Addition of indole is a critical step to induce quiescence. Several parameters had to be monitored before and during indole addition. Among them pH and RPM were critical. Once the batch culture OD600 reached 8–10 the feed was started at a constant flow rate of 46 ml/h. The increase in OD600 was monitored every 30 min and the specific growth rate (µ) was calculated. The culture was induced using 1 mM IPTG when the µ value fell to 0.25 h−1. Simultaneously the indole pump was started at 0.16 ml/min and run for ~2 h. Any decline in oxygen transfer rate (OTR) as indicated by a rise in DO and a subsequent fall in RPM along with decline in pH indicated the onset of indole toxicity and therefore, the indole feed was stopped. The pH, RPM and DO recovered within 30 min of stoppage. 1 mM IPTG and 8 ml/l indole was also added to the feed tank to prevent their dilution in the bioreactor. Samples were collected hourly for analysis. Similar conditions were used for the control culture where no indole was added.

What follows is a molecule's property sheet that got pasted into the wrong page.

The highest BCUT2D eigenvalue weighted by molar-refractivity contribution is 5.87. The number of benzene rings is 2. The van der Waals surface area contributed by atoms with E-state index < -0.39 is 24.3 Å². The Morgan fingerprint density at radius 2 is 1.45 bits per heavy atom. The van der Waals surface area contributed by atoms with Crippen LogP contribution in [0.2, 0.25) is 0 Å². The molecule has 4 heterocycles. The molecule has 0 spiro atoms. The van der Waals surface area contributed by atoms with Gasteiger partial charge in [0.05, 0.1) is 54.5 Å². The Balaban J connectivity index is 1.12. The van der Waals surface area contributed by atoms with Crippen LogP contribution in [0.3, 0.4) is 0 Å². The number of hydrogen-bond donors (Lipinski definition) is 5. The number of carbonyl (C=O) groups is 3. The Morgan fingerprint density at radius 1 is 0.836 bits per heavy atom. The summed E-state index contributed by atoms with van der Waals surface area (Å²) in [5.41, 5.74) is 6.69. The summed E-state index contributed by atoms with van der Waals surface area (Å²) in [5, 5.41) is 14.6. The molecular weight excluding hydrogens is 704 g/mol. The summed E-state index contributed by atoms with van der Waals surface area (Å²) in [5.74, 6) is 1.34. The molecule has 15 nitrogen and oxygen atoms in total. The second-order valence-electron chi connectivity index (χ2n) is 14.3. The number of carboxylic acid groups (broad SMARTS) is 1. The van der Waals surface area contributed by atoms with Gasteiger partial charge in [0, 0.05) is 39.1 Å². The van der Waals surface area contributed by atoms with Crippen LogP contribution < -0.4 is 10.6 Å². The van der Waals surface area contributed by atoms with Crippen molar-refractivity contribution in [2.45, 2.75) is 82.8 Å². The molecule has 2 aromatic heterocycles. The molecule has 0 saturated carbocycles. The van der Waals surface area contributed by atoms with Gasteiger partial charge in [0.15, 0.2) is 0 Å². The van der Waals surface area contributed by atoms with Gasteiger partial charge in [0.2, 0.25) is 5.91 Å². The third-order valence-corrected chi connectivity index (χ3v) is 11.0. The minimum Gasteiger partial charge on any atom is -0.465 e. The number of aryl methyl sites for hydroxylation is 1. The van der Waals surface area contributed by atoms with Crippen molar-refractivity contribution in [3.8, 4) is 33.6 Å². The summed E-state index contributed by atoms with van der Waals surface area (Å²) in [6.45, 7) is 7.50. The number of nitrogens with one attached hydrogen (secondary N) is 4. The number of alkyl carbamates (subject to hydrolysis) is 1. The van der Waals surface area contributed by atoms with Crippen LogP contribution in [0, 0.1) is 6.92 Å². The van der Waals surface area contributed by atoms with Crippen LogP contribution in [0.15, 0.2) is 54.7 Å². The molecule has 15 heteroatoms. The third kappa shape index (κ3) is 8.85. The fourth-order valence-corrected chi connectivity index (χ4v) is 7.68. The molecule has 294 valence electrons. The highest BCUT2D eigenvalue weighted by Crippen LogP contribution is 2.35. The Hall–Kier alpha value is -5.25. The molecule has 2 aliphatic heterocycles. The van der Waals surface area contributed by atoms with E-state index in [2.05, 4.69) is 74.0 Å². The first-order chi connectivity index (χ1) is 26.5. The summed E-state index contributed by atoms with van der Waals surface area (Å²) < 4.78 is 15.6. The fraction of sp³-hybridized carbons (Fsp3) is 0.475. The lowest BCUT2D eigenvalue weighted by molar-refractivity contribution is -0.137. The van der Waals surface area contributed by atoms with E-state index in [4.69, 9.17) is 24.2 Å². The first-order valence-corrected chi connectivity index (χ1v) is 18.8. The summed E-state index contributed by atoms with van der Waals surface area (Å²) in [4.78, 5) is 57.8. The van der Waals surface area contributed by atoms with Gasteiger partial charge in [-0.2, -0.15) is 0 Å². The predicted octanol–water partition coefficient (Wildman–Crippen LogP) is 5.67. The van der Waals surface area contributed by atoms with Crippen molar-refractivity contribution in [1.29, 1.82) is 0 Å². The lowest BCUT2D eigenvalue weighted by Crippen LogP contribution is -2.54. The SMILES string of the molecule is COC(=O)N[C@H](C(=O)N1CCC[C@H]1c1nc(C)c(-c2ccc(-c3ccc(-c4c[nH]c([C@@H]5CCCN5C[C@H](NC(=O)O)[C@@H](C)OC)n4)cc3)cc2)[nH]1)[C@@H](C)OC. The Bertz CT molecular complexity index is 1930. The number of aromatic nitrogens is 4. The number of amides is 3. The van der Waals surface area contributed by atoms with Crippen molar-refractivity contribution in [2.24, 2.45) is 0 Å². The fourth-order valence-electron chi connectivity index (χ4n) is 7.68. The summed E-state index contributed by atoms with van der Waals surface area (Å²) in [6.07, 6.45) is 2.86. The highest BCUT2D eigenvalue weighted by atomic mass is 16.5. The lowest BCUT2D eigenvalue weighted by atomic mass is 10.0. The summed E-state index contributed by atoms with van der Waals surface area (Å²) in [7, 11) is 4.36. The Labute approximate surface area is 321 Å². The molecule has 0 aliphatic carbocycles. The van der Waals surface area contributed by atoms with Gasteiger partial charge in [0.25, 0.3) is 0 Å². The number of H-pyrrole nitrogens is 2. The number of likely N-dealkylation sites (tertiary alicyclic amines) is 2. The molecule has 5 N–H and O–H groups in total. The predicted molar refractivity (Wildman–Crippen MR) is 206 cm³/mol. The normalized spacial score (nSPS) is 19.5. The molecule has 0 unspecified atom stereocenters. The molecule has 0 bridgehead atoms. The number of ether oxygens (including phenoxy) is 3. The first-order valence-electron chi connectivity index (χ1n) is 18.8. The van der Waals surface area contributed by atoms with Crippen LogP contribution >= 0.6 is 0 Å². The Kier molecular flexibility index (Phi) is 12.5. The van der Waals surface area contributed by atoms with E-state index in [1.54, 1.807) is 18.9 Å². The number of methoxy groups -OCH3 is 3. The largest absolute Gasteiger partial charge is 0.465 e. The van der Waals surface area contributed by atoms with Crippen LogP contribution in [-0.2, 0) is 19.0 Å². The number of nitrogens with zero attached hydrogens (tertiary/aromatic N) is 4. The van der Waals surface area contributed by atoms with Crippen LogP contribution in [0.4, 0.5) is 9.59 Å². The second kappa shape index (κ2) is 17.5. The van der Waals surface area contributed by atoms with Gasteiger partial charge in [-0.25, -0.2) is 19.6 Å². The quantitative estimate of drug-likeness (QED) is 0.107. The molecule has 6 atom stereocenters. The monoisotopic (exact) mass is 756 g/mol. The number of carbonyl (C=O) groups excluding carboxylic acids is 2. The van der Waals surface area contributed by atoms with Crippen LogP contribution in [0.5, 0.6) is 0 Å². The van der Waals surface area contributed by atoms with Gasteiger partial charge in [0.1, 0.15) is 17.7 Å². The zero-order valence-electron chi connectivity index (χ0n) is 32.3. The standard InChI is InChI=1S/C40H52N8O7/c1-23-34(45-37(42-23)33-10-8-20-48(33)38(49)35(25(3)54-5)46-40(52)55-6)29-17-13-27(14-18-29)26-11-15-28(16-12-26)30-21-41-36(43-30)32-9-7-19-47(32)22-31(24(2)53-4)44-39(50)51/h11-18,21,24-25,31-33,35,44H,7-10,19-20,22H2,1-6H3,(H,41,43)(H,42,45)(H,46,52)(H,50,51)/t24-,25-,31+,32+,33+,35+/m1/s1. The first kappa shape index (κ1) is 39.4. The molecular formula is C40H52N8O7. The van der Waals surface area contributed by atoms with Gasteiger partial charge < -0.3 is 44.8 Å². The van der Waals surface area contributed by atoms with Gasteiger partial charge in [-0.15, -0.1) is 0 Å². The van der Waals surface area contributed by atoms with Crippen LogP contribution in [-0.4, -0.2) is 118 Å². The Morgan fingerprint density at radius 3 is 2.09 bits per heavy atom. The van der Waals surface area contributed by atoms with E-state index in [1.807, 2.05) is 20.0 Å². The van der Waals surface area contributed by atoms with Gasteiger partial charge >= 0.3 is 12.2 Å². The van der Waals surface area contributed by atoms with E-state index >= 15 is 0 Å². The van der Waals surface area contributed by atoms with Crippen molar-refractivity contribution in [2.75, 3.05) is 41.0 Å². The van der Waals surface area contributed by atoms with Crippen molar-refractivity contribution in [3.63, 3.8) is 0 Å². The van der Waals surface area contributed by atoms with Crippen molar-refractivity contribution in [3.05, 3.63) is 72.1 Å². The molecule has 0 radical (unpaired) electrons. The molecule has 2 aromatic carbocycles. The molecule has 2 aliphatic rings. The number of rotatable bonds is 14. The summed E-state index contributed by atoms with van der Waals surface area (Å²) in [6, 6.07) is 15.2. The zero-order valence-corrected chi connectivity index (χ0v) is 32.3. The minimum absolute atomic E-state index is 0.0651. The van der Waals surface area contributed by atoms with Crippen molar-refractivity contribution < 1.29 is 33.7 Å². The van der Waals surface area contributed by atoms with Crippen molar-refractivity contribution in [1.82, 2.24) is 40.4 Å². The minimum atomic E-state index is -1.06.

Samples from the fed batch fermentations of quiescent and control cultures were collected at three time points post induction corresponding to specific growth rates of 0.1, 0.08 and 0.05 h−1. The samples from cultures without indole addition are taken as control (C) and those with indole addition were taken as the test (T). Pre induction samples were taken as an additional control for every run. The cDNA synthesis, labelling (biotin) and hybridization (Affymetrix GeneChip E. coli genome 2.0 array) were performed according to the Affymetrix GeneChip expression analysis protocols. Washing, staining and amplification were carried out in an AffymetrixGeneChip® Fluidics Station 450. AffymetrixGeneChip® scanner 3000 was used to scan the microarrays. Quantification and acquisition of array images were done using Affymetrix Gene Chip Operating Software (GCOS) version 1.4. Three types of detection calls (i.e., present, absent, or marginal) were calculated using statistical expression algorithm and average normalization was performed. Hybridization and spike controls were used.